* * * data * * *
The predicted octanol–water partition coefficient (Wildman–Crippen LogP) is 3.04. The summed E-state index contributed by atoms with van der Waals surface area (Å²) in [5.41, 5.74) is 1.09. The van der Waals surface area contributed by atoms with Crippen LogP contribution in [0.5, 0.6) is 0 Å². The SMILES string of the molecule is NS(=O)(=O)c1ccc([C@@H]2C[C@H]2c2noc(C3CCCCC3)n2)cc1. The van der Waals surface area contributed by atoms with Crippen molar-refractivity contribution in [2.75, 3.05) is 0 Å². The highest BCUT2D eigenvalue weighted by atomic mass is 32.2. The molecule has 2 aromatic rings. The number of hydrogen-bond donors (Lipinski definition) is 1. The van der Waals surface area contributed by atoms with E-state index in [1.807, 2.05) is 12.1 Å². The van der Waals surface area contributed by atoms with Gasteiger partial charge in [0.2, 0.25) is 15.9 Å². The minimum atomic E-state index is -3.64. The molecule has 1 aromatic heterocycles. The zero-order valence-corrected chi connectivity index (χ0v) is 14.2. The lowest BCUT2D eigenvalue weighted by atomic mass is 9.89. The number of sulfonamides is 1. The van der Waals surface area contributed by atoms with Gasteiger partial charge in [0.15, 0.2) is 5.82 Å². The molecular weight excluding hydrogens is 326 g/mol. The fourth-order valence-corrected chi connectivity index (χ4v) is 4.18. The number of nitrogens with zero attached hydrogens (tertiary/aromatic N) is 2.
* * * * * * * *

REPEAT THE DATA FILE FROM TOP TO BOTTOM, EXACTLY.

The predicted octanol–water partition coefficient (Wildman–Crippen LogP) is 3.04. The summed E-state index contributed by atoms with van der Waals surface area (Å²) in [5.41, 5.74) is 1.09. The van der Waals surface area contributed by atoms with Crippen LogP contribution in [0.5, 0.6) is 0 Å². The SMILES string of the molecule is NS(=O)(=O)c1ccc([C@@H]2C[C@H]2c2noc(C3CCCCC3)n2)cc1. The van der Waals surface area contributed by atoms with Crippen molar-refractivity contribution in [2.75, 3.05) is 0 Å². The highest BCUT2D eigenvalue weighted by atomic mass is 32.2. The molecule has 2 aromatic rings. The number of hydrogen-bond donors (Lipinski definition) is 1. The van der Waals surface area contributed by atoms with E-state index in [1.807, 2.05) is 12.1 Å². The van der Waals surface area contributed by atoms with Gasteiger partial charge in [0.2, 0.25) is 15.9 Å². The minimum atomic E-state index is -3.64. The molecule has 1 aromatic heterocycles. The zero-order valence-corrected chi connectivity index (χ0v) is 14.2. The lowest BCUT2D eigenvalue weighted by atomic mass is 9.89. The number of sulfonamides is 1. The van der Waals surface area contributed by atoms with Gasteiger partial charge in [0.15, 0.2) is 5.82 Å². The molecular weight excluding hydrogens is 326 g/mol. The fourth-order valence-corrected chi connectivity index (χ4v) is 4.18. The number of nitrogens with zero attached hydrogens (tertiary/aromatic N) is 2.